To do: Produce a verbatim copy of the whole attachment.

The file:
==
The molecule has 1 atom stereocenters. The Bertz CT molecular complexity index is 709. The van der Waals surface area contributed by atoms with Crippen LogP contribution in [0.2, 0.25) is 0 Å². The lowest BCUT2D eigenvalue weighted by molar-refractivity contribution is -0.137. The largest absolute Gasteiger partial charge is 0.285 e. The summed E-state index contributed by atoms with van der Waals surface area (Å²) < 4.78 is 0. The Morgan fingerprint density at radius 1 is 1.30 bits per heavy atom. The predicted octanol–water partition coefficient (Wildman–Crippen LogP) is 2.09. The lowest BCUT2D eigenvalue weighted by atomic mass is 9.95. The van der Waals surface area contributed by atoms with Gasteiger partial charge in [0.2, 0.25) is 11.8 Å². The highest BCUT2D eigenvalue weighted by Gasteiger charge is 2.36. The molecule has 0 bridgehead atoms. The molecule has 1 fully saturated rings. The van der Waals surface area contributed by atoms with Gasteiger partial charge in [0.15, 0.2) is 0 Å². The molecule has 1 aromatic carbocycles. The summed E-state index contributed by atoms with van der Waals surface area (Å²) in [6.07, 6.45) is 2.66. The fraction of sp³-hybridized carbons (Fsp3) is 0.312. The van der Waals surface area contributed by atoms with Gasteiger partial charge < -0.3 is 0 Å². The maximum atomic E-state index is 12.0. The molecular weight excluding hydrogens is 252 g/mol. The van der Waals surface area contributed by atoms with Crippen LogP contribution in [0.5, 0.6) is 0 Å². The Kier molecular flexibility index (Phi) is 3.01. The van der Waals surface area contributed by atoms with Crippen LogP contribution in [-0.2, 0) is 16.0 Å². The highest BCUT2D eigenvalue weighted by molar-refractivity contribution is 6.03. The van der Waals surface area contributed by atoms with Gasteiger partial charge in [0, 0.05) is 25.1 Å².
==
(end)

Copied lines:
The molecule has 1 atom stereocenters. The Bertz CT molecular complexity index is 709. The van der Waals surface area contributed by atoms with Crippen LogP contribution in [0.2, 0.25) is 0 Å². The lowest BCUT2D eigenvalue weighted by molar-refractivity contribution is -0.137. The largest absolute Gasteiger partial charge is 0.285 e. The summed E-state index contributed by atoms with van der Waals surface area (Å²) < 4.78 is 0. The Morgan fingerprint density at radius 1 is 1.30 bits per heavy atom. The predicted octanol–water partition coefficient (Wildman–Crippen LogP) is 2.09. The lowest BCUT2D eigenvalue weighted by atomic mass is 9.95. The van der Waals surface area contributed by atoms with Gasteiger partial charge in [0.2, 0.25) is 11.8 Å². The highest BCUT2D eigenvalue weighted by Gasteiger charge is 2.36. The molecule has 0 bridgehead atoms. The molecule has 1 fully saturated rings. The van der Waals surface area contributed by atoms with Gasteiger partial charge in [0.15, 0.2) is 0 Å². The molecule has 1 aromatic carbocycles. The summed E-state index contributed by atoms with van der Waals surface area (Å²) in [6.07, 6.45) is 2.66. The fraction of sp³-hybridized carbons (Fsp3) is 0.312. The van der Waals surface area contributed by atoms with Gasteiger partial charge < -0.3 is 0 Å². The maximum atomic E-state index is 12.0. The molecular weight excluding hydrogens is 252 g/mol. The van der Waals surface area contributed by atoms with Crippen LogP contribution in [0.5, 0.6) is 0 Å². The Kier molecular flexibility index (Phi) is 3.01. The van der Waals surface area contributed by atoms with Crippen LogP contribution in [-0.2, 0) is 16.0 Å². The highest BCUT2D eigenvalue weighted by molar-refractivity contribution is 6.03. The van der Waals surface area contributed by atoms with Gasteiger partial charge in [0, 0.05) is 25.1 Å².